Chemo Pill Shows Promise for Advanced Lymphoma
Wilmot Oncologist Leads Study of Next Therapy for Stubborn Disease
July 15, 2008
A new chemotherapy pill for people with stubborn lymphomas is showing promise in early clinical studies, according to scientists at the University of Rochester’s James P. Wilmot Cancer Center. Doctors reported that the drug is halting disease in nearly half of the patients with two forms of lymphoma participating in early clinical trials in Rochester and across the country.
Scientists and oncologists are interested in the investigative drug, fostamatinib disodium, because it targets a common protein in normal B cells – white blood cells that fight infection -- and lymphoma cells. The drug inhibits the activity of this protein, called SYK, and spurs cellular death. Jonathan Friedberg, M.D., director of hematological malignancies clinical research shared results of Phase 1 and 2 clinical trials at the prestigious International Conference on Malignant Lymphoma in Switzerland.
In the Phase 2 study, doctors followed 53 patients with varying forms of recurrent lymphoma for more than seven months of treatment. The patients were 43 to 87 years old and had received numerous therapies to treat their disease previously. Preliminary results, after two months of treatment, showed 44 percent of the patients had positive responses to the new therapy
There are many forms of lymphoma and this new, twice-a-day pill offers patients with recurrent disease – small lymphocytic lymphoma, chronic lymphocytic lymphoma and diffuse large B-cell lymphoma -- another option as they progress through various treatments for the resistant disease.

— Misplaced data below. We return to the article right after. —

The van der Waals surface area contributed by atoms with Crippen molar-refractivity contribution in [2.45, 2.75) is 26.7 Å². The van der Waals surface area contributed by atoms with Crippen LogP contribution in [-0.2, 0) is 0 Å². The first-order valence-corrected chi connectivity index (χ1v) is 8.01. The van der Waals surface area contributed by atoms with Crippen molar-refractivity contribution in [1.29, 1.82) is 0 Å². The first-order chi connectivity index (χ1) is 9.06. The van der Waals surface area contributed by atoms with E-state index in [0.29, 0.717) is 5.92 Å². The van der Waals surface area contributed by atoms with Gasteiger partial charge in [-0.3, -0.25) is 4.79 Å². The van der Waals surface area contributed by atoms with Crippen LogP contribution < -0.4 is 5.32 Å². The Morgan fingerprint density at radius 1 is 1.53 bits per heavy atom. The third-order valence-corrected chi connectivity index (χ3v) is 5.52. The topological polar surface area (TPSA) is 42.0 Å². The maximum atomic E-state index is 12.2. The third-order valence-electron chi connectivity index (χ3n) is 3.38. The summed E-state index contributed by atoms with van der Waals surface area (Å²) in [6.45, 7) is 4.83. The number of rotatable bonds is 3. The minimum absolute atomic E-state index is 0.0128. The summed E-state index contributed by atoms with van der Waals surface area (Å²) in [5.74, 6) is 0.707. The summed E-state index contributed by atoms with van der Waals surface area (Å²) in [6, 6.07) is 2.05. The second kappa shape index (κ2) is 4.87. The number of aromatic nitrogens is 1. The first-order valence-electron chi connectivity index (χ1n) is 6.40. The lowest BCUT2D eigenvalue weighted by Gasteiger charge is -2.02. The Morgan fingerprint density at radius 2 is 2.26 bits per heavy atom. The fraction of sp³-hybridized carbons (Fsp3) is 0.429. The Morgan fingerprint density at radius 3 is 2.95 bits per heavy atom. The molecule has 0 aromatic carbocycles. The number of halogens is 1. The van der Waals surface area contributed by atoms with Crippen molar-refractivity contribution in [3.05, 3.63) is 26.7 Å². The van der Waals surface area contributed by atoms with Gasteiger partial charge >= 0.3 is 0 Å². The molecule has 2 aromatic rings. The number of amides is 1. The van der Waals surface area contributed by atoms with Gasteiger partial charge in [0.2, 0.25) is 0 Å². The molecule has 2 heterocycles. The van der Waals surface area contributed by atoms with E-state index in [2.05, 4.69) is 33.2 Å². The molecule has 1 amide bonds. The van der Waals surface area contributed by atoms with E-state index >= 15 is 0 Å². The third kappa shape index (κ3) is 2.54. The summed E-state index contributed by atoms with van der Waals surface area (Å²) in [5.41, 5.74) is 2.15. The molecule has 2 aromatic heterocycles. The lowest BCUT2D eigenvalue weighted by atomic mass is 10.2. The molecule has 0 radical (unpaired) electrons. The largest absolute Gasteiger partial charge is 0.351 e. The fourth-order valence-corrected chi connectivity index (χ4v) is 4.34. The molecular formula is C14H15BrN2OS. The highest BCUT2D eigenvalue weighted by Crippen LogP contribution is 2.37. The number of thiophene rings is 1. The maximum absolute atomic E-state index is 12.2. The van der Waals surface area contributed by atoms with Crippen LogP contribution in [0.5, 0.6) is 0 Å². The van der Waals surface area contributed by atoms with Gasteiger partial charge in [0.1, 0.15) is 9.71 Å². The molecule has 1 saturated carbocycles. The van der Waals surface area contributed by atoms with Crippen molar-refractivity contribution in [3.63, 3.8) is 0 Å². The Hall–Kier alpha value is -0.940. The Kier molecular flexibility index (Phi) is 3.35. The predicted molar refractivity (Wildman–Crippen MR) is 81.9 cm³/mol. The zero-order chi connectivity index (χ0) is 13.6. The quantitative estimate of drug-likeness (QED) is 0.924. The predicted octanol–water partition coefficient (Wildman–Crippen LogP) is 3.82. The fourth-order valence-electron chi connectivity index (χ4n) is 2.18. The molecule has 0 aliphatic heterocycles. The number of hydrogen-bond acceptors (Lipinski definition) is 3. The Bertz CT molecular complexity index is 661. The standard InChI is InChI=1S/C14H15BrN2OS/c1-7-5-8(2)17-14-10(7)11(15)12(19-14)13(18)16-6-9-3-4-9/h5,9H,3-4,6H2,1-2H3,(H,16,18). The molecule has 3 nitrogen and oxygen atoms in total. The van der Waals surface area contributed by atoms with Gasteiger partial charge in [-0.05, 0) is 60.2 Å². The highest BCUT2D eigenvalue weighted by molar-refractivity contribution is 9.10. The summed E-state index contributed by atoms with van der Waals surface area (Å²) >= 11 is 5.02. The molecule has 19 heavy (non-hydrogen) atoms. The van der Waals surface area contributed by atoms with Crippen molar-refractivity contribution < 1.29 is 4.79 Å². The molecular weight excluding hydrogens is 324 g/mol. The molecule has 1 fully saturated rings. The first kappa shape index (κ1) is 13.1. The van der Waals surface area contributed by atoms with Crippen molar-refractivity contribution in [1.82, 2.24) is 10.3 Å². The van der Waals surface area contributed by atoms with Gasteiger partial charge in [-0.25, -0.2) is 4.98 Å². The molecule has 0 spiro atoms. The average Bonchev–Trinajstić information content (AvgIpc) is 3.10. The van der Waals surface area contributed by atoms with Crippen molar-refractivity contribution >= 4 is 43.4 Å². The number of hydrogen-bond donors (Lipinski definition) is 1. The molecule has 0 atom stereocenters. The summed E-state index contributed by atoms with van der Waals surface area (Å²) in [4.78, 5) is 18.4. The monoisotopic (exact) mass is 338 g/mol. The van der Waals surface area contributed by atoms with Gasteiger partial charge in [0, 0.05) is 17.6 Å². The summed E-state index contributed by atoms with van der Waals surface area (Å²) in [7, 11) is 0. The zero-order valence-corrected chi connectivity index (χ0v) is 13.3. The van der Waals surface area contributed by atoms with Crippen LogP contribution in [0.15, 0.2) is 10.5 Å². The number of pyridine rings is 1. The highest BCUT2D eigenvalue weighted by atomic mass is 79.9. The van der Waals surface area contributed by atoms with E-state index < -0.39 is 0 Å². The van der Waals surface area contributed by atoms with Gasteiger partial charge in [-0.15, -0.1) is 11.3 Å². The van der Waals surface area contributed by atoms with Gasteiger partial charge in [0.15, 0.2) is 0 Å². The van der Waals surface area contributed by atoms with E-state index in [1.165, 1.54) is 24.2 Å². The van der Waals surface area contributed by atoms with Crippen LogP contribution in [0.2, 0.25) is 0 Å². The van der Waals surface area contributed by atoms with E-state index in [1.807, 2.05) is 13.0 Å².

“We’re seeing signs of success with this new drug in some forms of lymphoma,” Friedberg said. He said that if there is widespread success in additional studies, this drug, in combination with other therapies might be a good “one-two punch” for lymphomas.
Friedberg led the studies at the Wilmot Cancer Center, providing local people with lymphoma access to this novel therapy first in the United States. He will lead additional clinical studies at the Wilmot Cancer Center and other sites around the country.
Lymphomas are diagnosed in about 66,000 people each year in the United States. It is the fifth most common cancer, excluding skin cancers.
Although some types of lymphoma are more common in children, it is largely a disease of aging adults. The average age at diagnosis is in the 60s and around half of patients are older than 65. The risk of developing non-Hodgkin lymphoma increases throughout life, and the elderly have the highest risk. The aging of the American population is likely to lead to an increase in non-Hodgkin lymphoma cases during the coming years.